I think it's ok. Using the nominative case here is ok if he was a cheerful man for all of his life. Another example:
- Он был рабочий - He was a working man (for all of his life)
- Он был рабочим - He was a working man (at some time of his life)
I didn't exactly get the reason why instrumentalis can be used here. Is the reason that it makes the sentence a bit more vague?
OK, some cooked-up "explanation": in Russian Instrumentalis is called Творительный (creating). So something to do with creating and existing?
Also somehow owning/possessing/having for skills/features rather than objects
For example, you can not say У меня есть телекинезис or Я имею телекинез, cause telekinesis is not a thing that you have. It would be Я обладаю/владею телекинезом, in Instrumentalis. Another one, Я владею русским языком - "I own Russian language" :D Я знаю русский just means you know it and a lot about it, and the former one either means you're a native speaker or a genius foreign master of Russian.
So, being a cheerful man is like a feature/skill...
ah, thanks for that explanation. yeah the name "instrumentalis" already gives away that we are talking about somebody's tools (which apparently cheefulness is, too) and not about their (unchangeable) state
So, nominative for something constant, instrumental for something temporary? "Instrumental" means you acquired it by or with some method or thing for a short time, like a "tool" or "drug" (ha), but it was not innate in you :)
1) My feeling of Nom/Inst here is:
Мой пара был инженер --> My father is dead. He was an engineer.
Мой папа был инженером --> He used to be an engineer. For some period of time (which can be all his life or less). No info about him being alive or dead in the sentence.
2) Interesting question. Why exactly Instrumentalis in this pattern. No idea :D
In Polish they always use it in the present tense, never Nominative. Мужчина = Mężczyzna (Nom.). Я мужчина = Jestem mężczyzną (Inst.)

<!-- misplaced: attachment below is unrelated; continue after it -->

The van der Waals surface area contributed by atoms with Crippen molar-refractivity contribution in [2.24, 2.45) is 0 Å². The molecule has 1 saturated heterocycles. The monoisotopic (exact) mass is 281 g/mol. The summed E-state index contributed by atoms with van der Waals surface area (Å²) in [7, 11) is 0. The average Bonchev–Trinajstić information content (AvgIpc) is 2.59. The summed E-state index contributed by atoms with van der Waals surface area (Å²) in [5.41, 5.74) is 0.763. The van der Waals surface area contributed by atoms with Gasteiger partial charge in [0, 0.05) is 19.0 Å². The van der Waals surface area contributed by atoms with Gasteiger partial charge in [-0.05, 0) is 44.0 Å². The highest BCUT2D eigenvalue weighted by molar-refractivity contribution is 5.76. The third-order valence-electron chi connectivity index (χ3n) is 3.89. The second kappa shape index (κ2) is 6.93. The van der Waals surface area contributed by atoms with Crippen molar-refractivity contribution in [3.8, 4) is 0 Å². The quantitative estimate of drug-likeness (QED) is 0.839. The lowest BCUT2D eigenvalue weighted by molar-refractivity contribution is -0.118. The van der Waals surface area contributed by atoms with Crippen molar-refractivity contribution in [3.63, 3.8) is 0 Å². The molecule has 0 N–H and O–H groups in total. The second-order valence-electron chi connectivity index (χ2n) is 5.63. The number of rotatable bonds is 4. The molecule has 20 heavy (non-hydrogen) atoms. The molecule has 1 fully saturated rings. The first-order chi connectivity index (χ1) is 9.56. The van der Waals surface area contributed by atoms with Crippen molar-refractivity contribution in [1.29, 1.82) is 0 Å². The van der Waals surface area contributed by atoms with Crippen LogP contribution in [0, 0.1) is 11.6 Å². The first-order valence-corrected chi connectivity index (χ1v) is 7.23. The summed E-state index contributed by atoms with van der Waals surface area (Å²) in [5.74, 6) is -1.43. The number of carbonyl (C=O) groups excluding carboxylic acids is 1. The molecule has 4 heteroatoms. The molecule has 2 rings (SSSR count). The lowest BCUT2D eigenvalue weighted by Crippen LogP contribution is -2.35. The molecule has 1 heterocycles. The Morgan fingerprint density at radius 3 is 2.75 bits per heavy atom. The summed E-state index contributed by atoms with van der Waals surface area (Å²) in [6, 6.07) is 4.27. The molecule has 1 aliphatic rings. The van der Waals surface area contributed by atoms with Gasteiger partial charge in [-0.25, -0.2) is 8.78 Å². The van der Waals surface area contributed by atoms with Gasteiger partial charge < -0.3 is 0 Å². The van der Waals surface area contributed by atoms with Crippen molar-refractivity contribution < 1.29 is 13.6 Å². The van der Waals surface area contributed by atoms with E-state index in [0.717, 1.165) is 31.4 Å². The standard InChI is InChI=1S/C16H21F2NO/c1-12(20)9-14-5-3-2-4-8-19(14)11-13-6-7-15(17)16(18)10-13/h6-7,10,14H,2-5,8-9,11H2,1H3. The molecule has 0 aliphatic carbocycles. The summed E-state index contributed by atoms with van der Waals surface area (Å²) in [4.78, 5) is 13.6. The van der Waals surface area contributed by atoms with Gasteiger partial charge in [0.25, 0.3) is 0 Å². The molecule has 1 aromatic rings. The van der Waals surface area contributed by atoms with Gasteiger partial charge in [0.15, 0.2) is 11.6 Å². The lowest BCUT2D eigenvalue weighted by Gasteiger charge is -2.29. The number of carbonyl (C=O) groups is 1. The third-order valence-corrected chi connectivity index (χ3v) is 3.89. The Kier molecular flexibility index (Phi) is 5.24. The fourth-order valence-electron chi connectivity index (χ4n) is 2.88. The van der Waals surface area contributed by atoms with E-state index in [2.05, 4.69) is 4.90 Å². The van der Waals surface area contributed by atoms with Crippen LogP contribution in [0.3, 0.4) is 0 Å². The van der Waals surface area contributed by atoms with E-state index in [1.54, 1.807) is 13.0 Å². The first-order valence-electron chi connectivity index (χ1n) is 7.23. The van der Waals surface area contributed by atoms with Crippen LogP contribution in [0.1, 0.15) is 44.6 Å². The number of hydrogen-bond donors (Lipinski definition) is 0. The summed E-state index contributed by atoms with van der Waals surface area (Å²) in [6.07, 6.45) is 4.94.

I had the same question, then I re-read the "tips and notes" for "Instrumental Case".
It is used alone with some verbs of “being”, “becoming”, “seeming” (https://www.duolingo.com/skill/ru/Instrumental-Case)
быть ("to be") is one of the verbs of "being" then. ^_^
Disappointed it doesn't allow either 'cheerful chap' or 'cheerful fellow'. A perfect context to use either of those words.
Happy is счастливый. Весёлый is more like cheerful, merry, jolly. Not the internal state but external :)
Thank you! That was very helpful.
Vielen Dank! Das war sehr hilfreich.
Ďakujem! To mi veľmi pomohlo :)
That would be "Его отец был счастливым человеком"
Весёлый (cheerful, merry) and счастливый (happy) are different words and concepts, so it doesn't accept this translation.
If I have understood the discussion about the usage of instrumental in this example correctly, "used to be" might be a better translation, but it isn't accepted. Is it me or is it Duo?
No matter whether it's a "better" translation or not, it's correct so it should be accepted. Please report :)
I translated this as, "His dad was a cheerful fellow." As it was his dad, I assumed it was a male and therefore "fellow" instead of "person" although these days I suppose it's anybody's guess what gender a father is. спасибо хорошо
Does this sentence mean that his father passed away, or that he used to be cheerful and now he's grumpy?
You can scroll up and read the discussion above. There are some conclusions there about the question you asking, it has been asked before :)